Definition - What does Vested Interest mean?
Vested interest is a person's entitlement to money or property. In terms of insurance, it is often about the stocks or amount that an employee will get from the company he or she is working for. These stocks or amount may be considered as retirement funds depending on company policy.
Insuranceopedia explains Vested Interest
A retirement plan has vested interests. Employees expect that once they retire or even at some point in their employment, they will receive a certain amount (or bonds and stocks that bare equal to that amount). The time waiting for this amount is called the vesting period. The time when this amount can be acquired is called fully vested time. In the US, it takes three to five years to be fully vested.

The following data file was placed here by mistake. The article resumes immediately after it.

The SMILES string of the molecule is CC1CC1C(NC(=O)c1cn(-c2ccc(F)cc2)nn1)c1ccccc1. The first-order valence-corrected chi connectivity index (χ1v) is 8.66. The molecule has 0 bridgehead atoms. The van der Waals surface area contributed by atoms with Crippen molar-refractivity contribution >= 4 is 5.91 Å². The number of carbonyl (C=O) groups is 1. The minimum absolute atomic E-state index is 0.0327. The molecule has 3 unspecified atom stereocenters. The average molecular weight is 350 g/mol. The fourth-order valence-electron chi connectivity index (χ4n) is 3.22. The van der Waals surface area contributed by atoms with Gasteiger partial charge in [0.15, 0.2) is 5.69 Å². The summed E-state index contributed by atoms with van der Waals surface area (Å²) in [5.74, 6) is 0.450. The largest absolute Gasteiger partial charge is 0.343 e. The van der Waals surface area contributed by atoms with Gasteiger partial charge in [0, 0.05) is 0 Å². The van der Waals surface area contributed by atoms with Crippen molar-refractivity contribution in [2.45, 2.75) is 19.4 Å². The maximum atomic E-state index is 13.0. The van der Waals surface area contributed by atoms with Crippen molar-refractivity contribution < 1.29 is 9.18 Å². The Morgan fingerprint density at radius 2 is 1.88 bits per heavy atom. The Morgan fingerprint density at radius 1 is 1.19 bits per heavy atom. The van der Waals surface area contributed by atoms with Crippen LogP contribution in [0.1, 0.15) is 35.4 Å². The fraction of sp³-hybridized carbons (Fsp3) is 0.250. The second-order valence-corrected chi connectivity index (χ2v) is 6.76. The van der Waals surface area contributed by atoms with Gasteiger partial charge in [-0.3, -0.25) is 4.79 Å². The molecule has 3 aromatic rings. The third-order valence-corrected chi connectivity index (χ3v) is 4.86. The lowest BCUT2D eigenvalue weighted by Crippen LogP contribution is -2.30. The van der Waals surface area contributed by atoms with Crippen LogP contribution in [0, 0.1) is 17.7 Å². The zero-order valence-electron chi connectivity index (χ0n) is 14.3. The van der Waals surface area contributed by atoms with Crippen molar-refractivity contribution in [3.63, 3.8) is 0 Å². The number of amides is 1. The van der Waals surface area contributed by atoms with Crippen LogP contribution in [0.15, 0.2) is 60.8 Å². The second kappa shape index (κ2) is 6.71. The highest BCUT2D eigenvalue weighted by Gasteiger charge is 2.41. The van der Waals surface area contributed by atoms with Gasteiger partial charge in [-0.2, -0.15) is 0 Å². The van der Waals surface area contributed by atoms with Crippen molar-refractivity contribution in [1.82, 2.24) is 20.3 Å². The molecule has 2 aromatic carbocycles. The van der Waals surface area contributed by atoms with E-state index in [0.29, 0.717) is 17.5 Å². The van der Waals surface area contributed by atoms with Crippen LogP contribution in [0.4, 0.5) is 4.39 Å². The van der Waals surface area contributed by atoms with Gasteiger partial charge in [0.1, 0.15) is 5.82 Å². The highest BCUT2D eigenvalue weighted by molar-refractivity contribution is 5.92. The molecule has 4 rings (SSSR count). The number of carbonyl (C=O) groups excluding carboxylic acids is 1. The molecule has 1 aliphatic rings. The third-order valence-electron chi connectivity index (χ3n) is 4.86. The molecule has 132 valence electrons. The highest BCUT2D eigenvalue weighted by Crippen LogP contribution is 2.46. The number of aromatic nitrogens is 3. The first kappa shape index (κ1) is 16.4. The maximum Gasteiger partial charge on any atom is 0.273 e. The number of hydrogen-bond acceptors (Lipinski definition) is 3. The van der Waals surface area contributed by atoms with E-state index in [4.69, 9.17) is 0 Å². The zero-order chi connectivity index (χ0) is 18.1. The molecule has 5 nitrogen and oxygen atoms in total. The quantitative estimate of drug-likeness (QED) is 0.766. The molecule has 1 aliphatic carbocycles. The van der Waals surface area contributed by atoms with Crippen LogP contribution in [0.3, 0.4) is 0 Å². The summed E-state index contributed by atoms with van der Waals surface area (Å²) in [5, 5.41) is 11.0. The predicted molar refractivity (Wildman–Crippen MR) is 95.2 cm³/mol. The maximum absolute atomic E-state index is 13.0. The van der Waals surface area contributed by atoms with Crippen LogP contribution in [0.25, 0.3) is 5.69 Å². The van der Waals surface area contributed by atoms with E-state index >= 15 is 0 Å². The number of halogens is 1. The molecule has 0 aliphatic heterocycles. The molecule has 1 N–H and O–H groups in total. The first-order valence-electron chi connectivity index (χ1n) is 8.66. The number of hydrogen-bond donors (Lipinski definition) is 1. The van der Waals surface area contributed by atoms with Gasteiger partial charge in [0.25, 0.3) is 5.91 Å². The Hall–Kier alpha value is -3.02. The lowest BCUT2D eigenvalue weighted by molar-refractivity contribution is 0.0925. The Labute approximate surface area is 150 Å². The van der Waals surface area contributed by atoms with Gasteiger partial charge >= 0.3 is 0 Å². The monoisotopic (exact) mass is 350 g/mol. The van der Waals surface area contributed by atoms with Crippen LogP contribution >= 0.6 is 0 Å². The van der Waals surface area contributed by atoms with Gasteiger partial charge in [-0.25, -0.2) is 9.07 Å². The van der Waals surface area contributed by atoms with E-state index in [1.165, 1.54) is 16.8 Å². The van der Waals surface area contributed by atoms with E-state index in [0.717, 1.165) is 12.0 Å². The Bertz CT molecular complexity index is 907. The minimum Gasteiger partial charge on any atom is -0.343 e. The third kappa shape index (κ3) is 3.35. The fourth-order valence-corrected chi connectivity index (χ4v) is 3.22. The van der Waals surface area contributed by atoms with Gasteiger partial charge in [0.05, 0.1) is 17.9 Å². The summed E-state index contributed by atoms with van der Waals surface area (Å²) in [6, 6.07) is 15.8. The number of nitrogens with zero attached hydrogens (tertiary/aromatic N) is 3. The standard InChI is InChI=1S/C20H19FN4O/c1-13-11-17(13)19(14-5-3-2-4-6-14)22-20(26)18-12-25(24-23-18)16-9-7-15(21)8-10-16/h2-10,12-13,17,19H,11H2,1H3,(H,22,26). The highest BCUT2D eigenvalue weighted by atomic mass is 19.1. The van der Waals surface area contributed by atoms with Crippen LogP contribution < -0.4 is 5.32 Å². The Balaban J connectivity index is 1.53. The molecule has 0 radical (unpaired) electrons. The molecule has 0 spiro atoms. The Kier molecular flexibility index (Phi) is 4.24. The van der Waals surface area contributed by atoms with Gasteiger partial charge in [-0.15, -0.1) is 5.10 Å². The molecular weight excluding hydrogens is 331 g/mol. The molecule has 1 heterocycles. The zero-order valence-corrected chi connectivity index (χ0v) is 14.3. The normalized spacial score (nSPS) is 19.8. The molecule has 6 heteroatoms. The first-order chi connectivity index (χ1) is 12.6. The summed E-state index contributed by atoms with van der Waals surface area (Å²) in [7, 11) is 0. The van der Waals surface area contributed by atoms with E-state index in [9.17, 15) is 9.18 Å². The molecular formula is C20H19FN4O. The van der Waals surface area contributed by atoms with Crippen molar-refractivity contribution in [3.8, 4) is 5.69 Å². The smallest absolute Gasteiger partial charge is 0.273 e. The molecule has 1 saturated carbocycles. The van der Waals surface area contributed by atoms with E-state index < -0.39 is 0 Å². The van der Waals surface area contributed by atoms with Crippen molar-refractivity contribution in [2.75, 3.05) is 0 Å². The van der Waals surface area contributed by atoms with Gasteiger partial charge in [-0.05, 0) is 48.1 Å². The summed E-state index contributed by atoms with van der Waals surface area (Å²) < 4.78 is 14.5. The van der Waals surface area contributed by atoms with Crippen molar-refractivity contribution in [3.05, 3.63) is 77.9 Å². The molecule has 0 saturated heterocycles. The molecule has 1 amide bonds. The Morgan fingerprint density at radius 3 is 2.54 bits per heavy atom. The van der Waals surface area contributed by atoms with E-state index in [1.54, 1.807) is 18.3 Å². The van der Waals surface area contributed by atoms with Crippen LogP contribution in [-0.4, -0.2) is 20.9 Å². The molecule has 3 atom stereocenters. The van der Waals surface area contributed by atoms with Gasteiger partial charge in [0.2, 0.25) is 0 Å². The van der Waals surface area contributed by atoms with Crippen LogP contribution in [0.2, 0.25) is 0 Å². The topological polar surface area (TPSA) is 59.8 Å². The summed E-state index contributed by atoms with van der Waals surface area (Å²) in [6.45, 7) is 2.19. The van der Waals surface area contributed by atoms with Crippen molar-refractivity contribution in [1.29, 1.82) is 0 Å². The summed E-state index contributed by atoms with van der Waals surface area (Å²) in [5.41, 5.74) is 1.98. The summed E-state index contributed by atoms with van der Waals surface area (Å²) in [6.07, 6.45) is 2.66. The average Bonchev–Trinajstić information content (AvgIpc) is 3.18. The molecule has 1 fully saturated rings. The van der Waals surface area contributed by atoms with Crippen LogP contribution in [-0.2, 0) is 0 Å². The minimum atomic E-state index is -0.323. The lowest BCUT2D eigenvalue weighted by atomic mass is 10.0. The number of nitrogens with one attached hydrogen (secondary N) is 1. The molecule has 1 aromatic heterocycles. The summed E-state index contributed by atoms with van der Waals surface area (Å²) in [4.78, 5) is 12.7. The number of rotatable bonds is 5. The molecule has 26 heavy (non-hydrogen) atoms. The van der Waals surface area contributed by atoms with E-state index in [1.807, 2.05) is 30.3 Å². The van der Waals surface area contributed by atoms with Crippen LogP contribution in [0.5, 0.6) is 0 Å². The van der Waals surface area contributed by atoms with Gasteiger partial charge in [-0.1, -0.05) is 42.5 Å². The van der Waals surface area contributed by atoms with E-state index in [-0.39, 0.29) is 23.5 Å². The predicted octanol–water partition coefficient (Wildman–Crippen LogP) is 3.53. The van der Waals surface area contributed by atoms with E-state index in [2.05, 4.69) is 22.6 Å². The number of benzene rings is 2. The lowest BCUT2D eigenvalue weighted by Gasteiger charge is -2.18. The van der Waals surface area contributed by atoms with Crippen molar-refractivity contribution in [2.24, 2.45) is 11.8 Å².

An example is the Employee Stock Ownership Plan (ESOP). In ESOP, employers can allocate shares of the company. The employees are also given the chance to buy shares. The employees wait for a certain time to get their shares. They often do so during retirement.
- Employee Benefit Insurance Plan
- Certified Employee Benefit Specialist (CEBS)
- Employee Contributions
- Employee Stock Ownership Plan (ESOP)
- Keogh Plan (HR-10)
- Full Vesting
- Comparative Interest Rate Method
- Employee Death Benefits
- Employee Health Benefits
- Employee Retirement Income Security Act of 1974 (ERISA)